Something to keep in mind
Game on: If your system has the appropriate inputs for a game console you can even take your Xbox, PlayStation or Nintendo on the road. You will need to get a power converter however, so you can plug the system into the vehicle's accessory plug (or cigarette lighter socket).
Don't be shocked: lounge room systems such as DVD players and non-portable games consoles usually have little or no skip protection and might find it hard to cope with the thumps and bumps of Australian roads, so be sure to mount them on a "cushion" of some sort to lessen any shocks to the system.
Avoid the splitting headache: Some people are never happy, it seems. The more options you have, the more in-car "discussions" over what system to use. One passenger wants to play a video game; another wants to watch a movie. This can be sorted satisfactorily with "multi-zone switcher" circuitry that lets different devices work at the same time. Of course, you will need more than one monitor. You will also need some headphones. Some systems now come with wireless headphones, while others (especially portable systems) have a "splitter" adapter that lets you plug two sets of headphones into the one audio-out socket.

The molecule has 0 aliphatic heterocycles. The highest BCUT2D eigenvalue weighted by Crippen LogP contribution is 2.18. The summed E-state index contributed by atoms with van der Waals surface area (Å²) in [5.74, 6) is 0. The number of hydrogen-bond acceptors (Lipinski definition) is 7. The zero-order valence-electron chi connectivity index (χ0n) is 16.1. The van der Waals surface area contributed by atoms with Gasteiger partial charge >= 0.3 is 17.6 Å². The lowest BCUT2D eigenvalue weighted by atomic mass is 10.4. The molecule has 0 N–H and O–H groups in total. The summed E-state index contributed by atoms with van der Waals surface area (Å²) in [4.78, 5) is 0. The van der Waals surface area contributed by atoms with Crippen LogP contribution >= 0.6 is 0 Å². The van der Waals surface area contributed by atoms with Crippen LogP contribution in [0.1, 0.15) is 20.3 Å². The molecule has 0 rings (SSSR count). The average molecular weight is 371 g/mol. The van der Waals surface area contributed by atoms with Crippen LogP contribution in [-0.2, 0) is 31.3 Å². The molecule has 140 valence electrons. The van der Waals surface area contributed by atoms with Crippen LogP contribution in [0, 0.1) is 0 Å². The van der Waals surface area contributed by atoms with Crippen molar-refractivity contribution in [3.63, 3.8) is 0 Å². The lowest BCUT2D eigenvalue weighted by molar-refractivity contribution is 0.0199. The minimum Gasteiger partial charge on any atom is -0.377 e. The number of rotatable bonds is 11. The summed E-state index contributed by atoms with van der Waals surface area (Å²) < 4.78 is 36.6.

This type of split system is essential for the driver's peace of mind and concentration and will let you listen to your favourite audio, without getting driven around the bend by endless repeats of children's cartoons or game console noises.